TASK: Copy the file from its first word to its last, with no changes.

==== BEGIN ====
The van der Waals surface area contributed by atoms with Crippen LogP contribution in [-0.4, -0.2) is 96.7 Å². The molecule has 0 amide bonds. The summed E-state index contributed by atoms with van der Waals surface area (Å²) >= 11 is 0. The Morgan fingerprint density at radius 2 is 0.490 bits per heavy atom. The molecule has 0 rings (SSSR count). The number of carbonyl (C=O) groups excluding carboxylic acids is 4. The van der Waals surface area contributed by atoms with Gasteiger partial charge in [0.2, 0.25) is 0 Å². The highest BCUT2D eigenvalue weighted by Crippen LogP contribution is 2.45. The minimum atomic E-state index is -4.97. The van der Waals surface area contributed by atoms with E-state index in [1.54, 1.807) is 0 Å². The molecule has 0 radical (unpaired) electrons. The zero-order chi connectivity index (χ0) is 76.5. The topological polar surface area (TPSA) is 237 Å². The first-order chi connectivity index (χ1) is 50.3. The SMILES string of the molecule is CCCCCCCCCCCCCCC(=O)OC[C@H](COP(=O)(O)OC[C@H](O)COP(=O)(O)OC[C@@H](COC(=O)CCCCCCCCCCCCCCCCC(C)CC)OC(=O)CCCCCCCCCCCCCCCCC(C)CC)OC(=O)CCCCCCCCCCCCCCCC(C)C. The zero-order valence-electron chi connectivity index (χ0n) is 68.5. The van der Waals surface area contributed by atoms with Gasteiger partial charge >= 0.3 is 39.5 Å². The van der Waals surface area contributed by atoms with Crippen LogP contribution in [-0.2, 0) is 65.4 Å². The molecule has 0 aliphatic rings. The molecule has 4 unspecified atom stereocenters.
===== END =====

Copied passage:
The van der Waals surface area contributed by atoms with Crippen LogP contribution in [-0.4, -0.2) is 96.7 Å². The molecule has 0 amide bonds. The summed E-state index contributed by atoms with van der Waals surface area (Å²) >= 11 is 0. The Morgan fingerprint density at radius 2 is 0.490 bits per heavy atom. The molecule has 0 rings (SSSR count). The number of carbonyl (C=O) groups excluding carboxylic acids is 4. The van der Waals surface area contributed by atoms with Gasteiger partial charge in [0.2, 0.25) is 0 Å². The highest BCUT2D eigenvalue weighted by Crippen LogP contribution is 2.45. The minimum atomic E-state index is -4.97. The van der Waals surface area contributed by atoms with E-state index in [1.54, 1.807) is 0 Å². The molecule has 0 radical (unpaired) electrons. The zero-order chi connectivity index (χ0) is 76.5. The topological polar surface area (TPSA) is 237 Å². The first-order chi connectivity index (χ1) is 50.3. The SMILES string of the molecule is CCCCCCCCCCCCCCC(=O)OC[C@H](COP(=O)(O)OC[C@H](O)COP(=O)(O)OC[C@@H](COC(=O)CCCCCCCCCCCCCCCCC(C)CC)OC(=O)CCCCCCCCCCCCCCCCC(C)CC)OC(=O)CCCCCCCCCCCCCCCC(C)C. The zero-order valence-electron chi connectivity index (χ0n) is 68.5. The van der Waals surface area contributed by atoms with Gasteiger partial charge >= 0.3 is 39.5 Å². The van der Waals surface area contributed by atoms with Crippen LogP contribution in [-0.2, 0) is 65.4 Å². The molecule has 0 aliphatic rings. The molecule has 4 unspecified atom stereocenters.